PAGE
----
The WTO Director-General has recently named the panel in the China Auto Parts case. It appears to be an excellent panel. It will be chaired by Julio Lacarte, a former Appellate Body member and veteran of at least six GATT or WTO panels. The other two panelists are Ujal Singh Bhatia, India’s ambassador to the WTO, and Wilhelm Meier, a Swiss diplomat. Meier has served on four previous WTO panels. (Of course, the WTO lacks the transparency to disclose the background or qualifications of panelists, but I was able to gather this information from published reports and the Worldtradelaw.net website.)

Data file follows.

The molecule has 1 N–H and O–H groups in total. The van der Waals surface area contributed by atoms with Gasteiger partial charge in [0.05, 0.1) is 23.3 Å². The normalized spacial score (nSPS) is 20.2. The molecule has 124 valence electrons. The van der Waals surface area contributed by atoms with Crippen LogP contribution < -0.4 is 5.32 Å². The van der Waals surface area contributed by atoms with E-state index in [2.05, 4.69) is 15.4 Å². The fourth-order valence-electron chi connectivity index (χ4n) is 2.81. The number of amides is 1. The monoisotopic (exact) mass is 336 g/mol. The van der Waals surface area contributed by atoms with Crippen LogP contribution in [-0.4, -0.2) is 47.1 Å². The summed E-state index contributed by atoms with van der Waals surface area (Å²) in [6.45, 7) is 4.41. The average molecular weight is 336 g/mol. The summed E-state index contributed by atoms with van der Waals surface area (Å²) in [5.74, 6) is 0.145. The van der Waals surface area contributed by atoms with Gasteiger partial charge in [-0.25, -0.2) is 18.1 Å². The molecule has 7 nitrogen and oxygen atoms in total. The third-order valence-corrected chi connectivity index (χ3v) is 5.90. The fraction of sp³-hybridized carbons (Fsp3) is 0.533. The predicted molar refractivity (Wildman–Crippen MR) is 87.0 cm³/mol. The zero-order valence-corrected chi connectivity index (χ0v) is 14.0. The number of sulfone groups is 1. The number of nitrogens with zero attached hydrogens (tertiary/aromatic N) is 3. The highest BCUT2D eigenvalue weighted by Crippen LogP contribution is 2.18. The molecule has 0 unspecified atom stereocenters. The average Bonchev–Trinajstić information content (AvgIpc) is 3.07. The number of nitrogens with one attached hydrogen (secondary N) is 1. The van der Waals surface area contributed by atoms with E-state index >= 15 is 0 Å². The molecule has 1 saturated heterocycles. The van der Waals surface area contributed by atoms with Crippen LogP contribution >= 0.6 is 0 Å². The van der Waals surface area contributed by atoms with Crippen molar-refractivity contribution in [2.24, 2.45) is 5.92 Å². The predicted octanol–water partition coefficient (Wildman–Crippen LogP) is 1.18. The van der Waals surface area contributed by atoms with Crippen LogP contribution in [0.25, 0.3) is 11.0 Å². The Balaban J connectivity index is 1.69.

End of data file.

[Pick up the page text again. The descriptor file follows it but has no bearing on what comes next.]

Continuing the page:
This is the first dispute against China and the first dispute claiming a violation of an accession agreement. The accession-related claims will be particularly interesting because the panel may be asked to decide whether an accession commitment is enforceable under the DSU and, if so, why. This is a more difficult conceptual question than may appear at first blush because the status of accession agreements is unclear. Are they WTO secondary law? Or are they constitutional changes to the WTO text that rise to the level of covered agreements.
I recently finished a paper that explores some of these issues. It is called “Mapping the Law of WTO Accession” and is available at http://papers.ssrn.com/sol3/papers.cfm?abstract_id=957651.